January 18th, 2017 FBRSC

Frenchman Bay Regional Shellfish Committee Meeting Lamoine Town Hall January 18, 2017 The Department of Marine Resources (DMR) and the Community Environmental Health Laboratory presented watershed information at the monthly Frenchman Bay Regional Shellfish Committee meeting at the Lamoine Town Hall. The DMR reported on water quality in Frenchman Bay, focusing on Read more…

Op-ed: A rationale for protecting and restoring eelgrass in Maine

OLYMPUS DIGITAL CAMERAAlong the coast of Maine, from the Piscataqua River to Passamaquoddy Bay, eelgrass populations are declining. What is eelgrass and why should we care?

Eelgrass (Zostera marina) is a flowering marine plant that essentially defines the coast of Maine. It grows in thick beds that provide shelter to commercially important fish and shellfish species and other organisms that make up near-shore food webs. The underground stems and roots of the plant help to stabilize bottom sediments, thus preventing erosion and promoting water clarity.

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Local Alewife Numbers Show Impact of Conservation Efforts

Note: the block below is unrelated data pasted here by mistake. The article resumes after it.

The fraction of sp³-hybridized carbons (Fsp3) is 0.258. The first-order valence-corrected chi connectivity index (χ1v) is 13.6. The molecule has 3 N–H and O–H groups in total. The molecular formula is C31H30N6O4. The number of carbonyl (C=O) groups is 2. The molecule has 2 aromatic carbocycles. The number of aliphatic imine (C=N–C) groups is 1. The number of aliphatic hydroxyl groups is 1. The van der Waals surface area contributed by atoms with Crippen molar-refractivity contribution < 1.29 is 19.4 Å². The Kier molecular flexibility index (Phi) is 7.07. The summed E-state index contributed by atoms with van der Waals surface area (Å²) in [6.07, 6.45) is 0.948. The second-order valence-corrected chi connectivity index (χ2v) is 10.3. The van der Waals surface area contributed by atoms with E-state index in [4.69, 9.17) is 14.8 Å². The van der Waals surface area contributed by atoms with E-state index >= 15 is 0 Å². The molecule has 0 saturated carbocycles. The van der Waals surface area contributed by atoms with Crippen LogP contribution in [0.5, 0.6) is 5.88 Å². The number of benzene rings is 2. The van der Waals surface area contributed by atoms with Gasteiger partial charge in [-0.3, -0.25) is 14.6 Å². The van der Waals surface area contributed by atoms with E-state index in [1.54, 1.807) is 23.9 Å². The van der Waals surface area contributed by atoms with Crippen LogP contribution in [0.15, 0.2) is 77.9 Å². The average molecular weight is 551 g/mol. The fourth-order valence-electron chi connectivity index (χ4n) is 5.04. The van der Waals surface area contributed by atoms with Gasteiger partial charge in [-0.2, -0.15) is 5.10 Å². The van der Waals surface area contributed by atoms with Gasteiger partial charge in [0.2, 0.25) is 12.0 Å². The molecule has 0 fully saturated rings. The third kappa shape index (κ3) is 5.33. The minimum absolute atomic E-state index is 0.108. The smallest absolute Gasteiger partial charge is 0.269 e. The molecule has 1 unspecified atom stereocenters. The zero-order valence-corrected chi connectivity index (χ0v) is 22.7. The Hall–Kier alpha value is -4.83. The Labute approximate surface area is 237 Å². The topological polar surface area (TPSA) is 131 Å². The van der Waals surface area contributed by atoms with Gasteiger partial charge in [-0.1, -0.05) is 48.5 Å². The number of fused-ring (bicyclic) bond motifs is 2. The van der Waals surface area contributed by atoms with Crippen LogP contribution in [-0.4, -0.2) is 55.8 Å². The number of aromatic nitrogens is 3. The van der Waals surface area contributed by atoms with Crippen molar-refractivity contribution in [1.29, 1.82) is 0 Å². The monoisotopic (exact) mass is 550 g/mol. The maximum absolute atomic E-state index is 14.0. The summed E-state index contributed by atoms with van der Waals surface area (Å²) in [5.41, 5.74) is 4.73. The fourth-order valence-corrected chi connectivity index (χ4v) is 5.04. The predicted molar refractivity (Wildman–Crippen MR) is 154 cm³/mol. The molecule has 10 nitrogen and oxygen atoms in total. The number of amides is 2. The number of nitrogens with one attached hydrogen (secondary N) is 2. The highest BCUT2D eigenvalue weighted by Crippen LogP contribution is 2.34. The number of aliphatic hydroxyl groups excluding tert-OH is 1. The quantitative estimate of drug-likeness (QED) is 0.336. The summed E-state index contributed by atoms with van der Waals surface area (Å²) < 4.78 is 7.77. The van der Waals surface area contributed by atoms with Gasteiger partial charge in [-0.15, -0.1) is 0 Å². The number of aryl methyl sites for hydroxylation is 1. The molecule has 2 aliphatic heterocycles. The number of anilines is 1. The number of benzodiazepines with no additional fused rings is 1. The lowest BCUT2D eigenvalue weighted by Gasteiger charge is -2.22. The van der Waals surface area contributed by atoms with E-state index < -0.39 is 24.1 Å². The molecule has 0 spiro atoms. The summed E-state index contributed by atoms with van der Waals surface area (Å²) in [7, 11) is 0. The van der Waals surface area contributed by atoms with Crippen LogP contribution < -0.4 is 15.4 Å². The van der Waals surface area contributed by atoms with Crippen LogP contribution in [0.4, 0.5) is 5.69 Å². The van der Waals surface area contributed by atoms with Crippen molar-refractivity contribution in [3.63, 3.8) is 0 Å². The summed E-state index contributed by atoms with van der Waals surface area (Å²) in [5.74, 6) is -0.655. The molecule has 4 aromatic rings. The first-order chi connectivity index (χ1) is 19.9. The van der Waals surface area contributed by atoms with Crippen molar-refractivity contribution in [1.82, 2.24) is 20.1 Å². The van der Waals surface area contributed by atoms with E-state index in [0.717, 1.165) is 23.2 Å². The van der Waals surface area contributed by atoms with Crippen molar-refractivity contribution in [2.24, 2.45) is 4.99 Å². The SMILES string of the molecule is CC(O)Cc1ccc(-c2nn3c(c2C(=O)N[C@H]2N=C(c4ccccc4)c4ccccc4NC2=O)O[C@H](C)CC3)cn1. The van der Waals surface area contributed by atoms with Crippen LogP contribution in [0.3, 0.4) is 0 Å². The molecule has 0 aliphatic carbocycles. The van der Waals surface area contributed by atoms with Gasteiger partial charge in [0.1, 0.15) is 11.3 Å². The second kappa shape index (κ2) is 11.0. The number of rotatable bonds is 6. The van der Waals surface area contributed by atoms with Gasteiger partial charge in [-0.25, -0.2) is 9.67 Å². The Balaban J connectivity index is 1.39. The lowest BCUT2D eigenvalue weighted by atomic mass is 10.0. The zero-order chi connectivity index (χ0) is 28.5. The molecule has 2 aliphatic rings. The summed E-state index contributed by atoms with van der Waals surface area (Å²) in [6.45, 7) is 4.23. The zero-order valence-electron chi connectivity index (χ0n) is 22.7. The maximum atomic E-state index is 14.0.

Alewives

Harvesting alewives on Flanders Stream. Photo credit: Gary Edwards

Two local streams, Flanders Stream in Sullivan and the Somes Brook drainage that includes Long Pond and Somes Pond on MDI, have been the focus of local restoration efforts over the past several years. Newly released Maine DMR reports from volunteer counts for both rivers in 2014 showed migrating alewives similar to 2013, which was a banner year on MDI and a strong initial year after a restoration on Flanders Stream. For this report I wanted to focus on the Flanders Stream work and subsequent report written by Claire Enterline of the Maine Department of Marine Resources. We will update work on the Somesville fish run in a future report, although you can see the document written by Ms. Enterline here.

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Conservation Action Planning Mudflat Progress

The Frenchman Bay Partners (hereafter Partners) are a diverse group of people who help organizations in the watershed work together for ecosystem health and marine-based livelihoods. The Frenchman Bay Regional Shellfish Committee (hereafter Shellfish Committee) formed in 2009 in response to widespread red-tide closures to manage the intertidal mudflat resources in the 7 towns in the ordinance. The respective missions of two organizations address the long-term stewardship of the region’s resources.  The two groups have been working together since 2011.

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